You Try and Save Mebysweepthefloor©
I finally sleep with the smell of that new book in my face. Only about twenty pages to go when my eyes closed forcefully with the light still on, the print blankets my face. Waking up where I left off some six hours earlier the story is finished. Supposedly a novel a day keeps the shrink wrapper away, my theory in high school. No, I do not want to meet with the child study team so they can put ink blots in front of my face and ask me what I see in the picture. I see nothing, it is just black ink smeared onto a white index card, nothing more than that. People always want to make more out of things when really less is best.
I look out of the broken back porch door, into the small yard and alley way where honey suckles grow wild and taste better than white sugar. The bathtub sits in the yard filled with brown water and algae. Goldfish swim in that porcelain pond. In the bathroom upstairs half the wall is gone. I see the innards of housing, two by fours and wires and broken off sheet rock. She pees in the toilet and I can not wait any longer so I pee in the bathtub while sitting on the edge of it like it is one big toilet bowl, she flushes and I turn on the water then we brush our teeth with baking soda and hydrogen peroxide and we have the whitest teeth in school. Our white smiles render us lucky even if our teeth are crooked.
I have golden-locks, dirty blonde to be truthful that shines to strawberry in the sunlight. I braid my head with two long thick braids that look like ropes that could strangle a man to death. When you see me I am all knees, in shorts with baseball spikes on my feet. I am the tallest kid in my class till I start smoking tobacco and drinking coffee; I think I stopped growing. My home is behind home plate, I have a strong arm, and I am a good catch. I hear the umpire call strikes and balls and safes and outs for nine innings, after the pitch my catchers mask comes off every single time. I feel the fastness of the pitch in my glove and it stings the palm of my hand and turns it red. I beat the ground with the baseball bat, keep my eye on the ball and crack it over the fence, just to hear that sound. I still live behind home plate in that squatting position.
You can always distinguish the poor kids from the middle kids in Catholic grammar schools. The have-nots wear stiff socks that are hand washed every single night in the sink and dried on the oven doors in the morning; the socks lose their elasticity from the washing and linger around the ankles all stretched out leaving cold bare white legs turning blue and big knees. You can spend your days pulling your socks up to your knees but eventually you just forget about them. The blue plaid jumper does not have any fabric left to hem, except for a thread and it just keeps getting shorter and shorter and shorter. You rub holes in your navy sweater where the thumb lives and eventually your thumb pokes through it, now you are covered; the sweater with your holes for your thumbs to live in shelter your wrists and most of your hands; compensating for your exposed bruised knees.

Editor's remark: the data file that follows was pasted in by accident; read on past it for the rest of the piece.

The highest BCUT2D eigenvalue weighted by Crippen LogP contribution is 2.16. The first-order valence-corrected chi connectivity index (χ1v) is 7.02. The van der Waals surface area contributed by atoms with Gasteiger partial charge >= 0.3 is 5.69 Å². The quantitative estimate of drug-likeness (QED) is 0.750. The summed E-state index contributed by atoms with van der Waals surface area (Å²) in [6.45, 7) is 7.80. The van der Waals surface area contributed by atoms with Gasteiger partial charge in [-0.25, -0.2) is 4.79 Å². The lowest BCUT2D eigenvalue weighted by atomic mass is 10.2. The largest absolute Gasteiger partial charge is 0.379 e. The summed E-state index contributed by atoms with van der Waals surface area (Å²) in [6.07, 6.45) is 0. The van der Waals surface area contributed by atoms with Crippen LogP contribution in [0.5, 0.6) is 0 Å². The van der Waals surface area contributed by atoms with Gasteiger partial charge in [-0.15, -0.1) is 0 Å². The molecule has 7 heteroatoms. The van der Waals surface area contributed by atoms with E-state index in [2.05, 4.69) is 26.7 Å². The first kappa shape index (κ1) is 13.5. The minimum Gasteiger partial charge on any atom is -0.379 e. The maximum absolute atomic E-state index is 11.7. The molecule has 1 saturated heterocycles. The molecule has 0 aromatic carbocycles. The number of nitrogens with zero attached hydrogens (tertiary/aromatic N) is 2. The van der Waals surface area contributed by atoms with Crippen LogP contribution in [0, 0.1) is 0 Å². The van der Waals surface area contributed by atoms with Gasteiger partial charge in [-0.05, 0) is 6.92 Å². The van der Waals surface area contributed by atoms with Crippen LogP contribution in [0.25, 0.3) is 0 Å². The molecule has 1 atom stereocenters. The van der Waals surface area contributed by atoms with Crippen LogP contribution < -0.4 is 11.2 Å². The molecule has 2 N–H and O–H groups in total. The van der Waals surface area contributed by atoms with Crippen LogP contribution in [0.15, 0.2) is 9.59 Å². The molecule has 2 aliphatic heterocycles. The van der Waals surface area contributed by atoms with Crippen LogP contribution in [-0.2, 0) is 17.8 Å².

Your Daddy drives a nineteen fifties Plymouth painted primer gray and it makes lots of noise but it does run. It has that old car smell of ripped leather, stale smoke, empty beer bottles and rotten padding, you get the pliers to roll down the window to get some air. The torn seat is irritating your bottom so you shift your weight. Your Dad wears a soft flannel shirt and worn in blue jeans with paint stains. You can not imagine a man dressing or smelling any other way than him. When high school comes to town your first Daddy approved date looks like your Dad. You drink milk shakes and drive in the woods with his four by four truck for courting. It is muddy and dirty and the truck gets stuck. He knows not to keep spinning the wheels, we just go deeper and deeper into the tracks. We walk, holding hands, in the dark, in the woods to my house to find some plywood to wedge between the mud and his tires because we have vocational school in the morning: you are going to be an electrician and I am going to cut hair and paint nails. I am a beauty school drop out in a cold black leather jacket.
I live in my room and it becomes a museum. On the ceiling is a painting of a street map, I glue little match-box cars and plastic trees to the roads. With his tools I mount the furniture to the walls elevated off of the floor and paint each piece shiny black. Every wall is a mural of hearts and rainbows and clouds with red rain drops. I live in the sky. There is no television and no telephone but I have books that I eat for breakfast lunch and dinner. I stay up all night and sleep at school; it is boring anyway and I stumble through the hallways trying to find my classroom. I like my art teacher and my english teacher so I produce for them. I only want to seduce my history teacher and I know he wants me. All the grown men want to save me, and they all think they can, it gives them power.